Wednesday, February 18, 2009

Diamonds are Bunk

The event of my engagement to be married did not fall along conventional lines. I was a student, saving as much money as I could to make it stretch far enough to complete my tuition payments for my bachelor’s degree. I was paying for it myself with some inheritance, and money I earned. By the time my future bride and I decided that we should indeed marry, my bank account was running mighty thin. I moved into a cheaper apartment (a dungeon actually), deferred maintenance on my car, scammed free meals where I could, and watched my account dwindle in spite of working hard and living cheap.

That was no great problem for me really. I am somewhat abstemious by nature, and I was young and had no great expectation of wealth. I love fine things, but many of the things I consider fine are either not the same as what other people hold dear, or simply cost comparatively little. The problem was the diamond.

I will not explain here how much trouble it caused that I could not afford to by a “proper” diamond engagement ring. Certainly the so-called standard of a ring costing several months salary was out of reach. Even then I suspected that the whole diamond engagement ring thing was a scam. Yet it was hard for my fiancĂ©e to deal with people’s reactions when she told them she was engaged, and yet had no hardware to show for it. I eventually did purchase a ring (a sapphire flanked by two small diamonds), at some hardship. Suffice it to say that it was approaching the level of being a dealbreaker. I remember feeling put upon and trapped by some kind of worldwide conspiracy that had hoodwinked the world into thinking that a clear stone (undistinguishable from a piece of broken glass by most people) had been declared, arbitrarily, the sole indicator of honorable intent. The work, and sweat and struggle, I was putting in to earn the money so that we could actually be married counted for little or nothing. The abandonment of long held goals and the joyful and purposeful reordering of my life to align with the goal of marriage was not counted particularly important. The stone was the thing. It seemed that rather than marriage itself being the sacrament, the bauble had become the sacrament. It just seemed wrong.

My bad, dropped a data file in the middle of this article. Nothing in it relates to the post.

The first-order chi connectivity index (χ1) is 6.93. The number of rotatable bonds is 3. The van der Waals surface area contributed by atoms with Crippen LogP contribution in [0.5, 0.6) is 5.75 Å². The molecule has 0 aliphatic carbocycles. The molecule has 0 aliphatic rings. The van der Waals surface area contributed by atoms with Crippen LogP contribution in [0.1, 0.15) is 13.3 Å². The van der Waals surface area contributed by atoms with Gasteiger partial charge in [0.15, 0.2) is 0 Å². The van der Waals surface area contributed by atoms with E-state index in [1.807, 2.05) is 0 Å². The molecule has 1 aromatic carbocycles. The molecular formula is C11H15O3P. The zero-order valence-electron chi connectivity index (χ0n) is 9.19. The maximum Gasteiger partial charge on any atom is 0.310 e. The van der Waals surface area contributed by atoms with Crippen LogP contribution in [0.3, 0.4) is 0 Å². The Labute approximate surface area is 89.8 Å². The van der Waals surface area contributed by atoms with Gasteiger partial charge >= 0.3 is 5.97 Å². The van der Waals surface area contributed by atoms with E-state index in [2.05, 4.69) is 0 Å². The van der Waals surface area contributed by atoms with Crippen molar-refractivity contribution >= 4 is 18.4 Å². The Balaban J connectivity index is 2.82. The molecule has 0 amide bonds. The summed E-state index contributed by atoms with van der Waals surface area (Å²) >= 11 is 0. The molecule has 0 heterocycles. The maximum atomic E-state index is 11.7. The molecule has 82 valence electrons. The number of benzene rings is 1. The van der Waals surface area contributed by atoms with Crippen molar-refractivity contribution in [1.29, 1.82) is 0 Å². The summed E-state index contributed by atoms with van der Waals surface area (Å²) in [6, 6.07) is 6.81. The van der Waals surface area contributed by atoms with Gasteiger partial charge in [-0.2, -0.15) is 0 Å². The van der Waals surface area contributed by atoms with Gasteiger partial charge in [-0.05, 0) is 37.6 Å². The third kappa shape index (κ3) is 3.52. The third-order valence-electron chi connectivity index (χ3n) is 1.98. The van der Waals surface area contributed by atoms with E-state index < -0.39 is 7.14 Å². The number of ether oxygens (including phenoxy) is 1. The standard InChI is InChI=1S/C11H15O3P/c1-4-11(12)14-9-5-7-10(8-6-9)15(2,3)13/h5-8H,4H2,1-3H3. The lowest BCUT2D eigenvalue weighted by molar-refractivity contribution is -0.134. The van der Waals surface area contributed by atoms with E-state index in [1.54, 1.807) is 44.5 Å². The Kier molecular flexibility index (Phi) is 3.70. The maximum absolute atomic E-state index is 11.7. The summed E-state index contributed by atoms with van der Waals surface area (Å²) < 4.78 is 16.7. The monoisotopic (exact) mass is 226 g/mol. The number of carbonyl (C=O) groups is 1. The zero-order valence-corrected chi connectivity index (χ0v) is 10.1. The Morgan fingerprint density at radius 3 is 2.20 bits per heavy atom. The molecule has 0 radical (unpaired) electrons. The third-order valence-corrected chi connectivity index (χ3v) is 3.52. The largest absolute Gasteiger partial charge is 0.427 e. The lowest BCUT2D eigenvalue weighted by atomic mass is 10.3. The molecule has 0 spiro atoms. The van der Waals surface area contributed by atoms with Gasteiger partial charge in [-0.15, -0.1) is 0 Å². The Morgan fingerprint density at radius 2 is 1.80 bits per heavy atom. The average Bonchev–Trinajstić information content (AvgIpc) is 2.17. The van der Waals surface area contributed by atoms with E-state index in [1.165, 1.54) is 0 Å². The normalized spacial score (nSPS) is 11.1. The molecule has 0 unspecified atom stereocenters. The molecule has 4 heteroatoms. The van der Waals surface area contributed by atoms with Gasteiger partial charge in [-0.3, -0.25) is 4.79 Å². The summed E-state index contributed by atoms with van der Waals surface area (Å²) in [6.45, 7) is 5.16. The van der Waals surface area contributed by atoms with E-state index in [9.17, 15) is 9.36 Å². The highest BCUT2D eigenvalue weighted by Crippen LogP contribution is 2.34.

Now 22 years later, I read an article in Atlantic that vindicates me. Read it here.   The article was originally published in 1982. I dearly wish I had read it then. I might not have gotten into less trouble, but I would have had more to stand on than a sneaking suspicion that I was being flim-flammed.

Turns out it’s a scam. It’s all a big swindle. Diamonds are just rocks after all. My marriage has lasted longer than our diamond, and is worth infinitely more than any rock I could buy. I knew it would turn out that way in the end, but it sure caused me a lot of trouble at the time. I have no love for DeBeers. The bastards.

1 comment:

The Scylding said...

And gold is just shiny yellow metal, and platinum too.

The value of these things are culturally determined. From a utilitarian pov, they are all over priced. And from the same pov, so is a Rembrandt painting.

But I would hold onto diamonds/gold/great art any day as opposed to writs on subprime morgtage debts...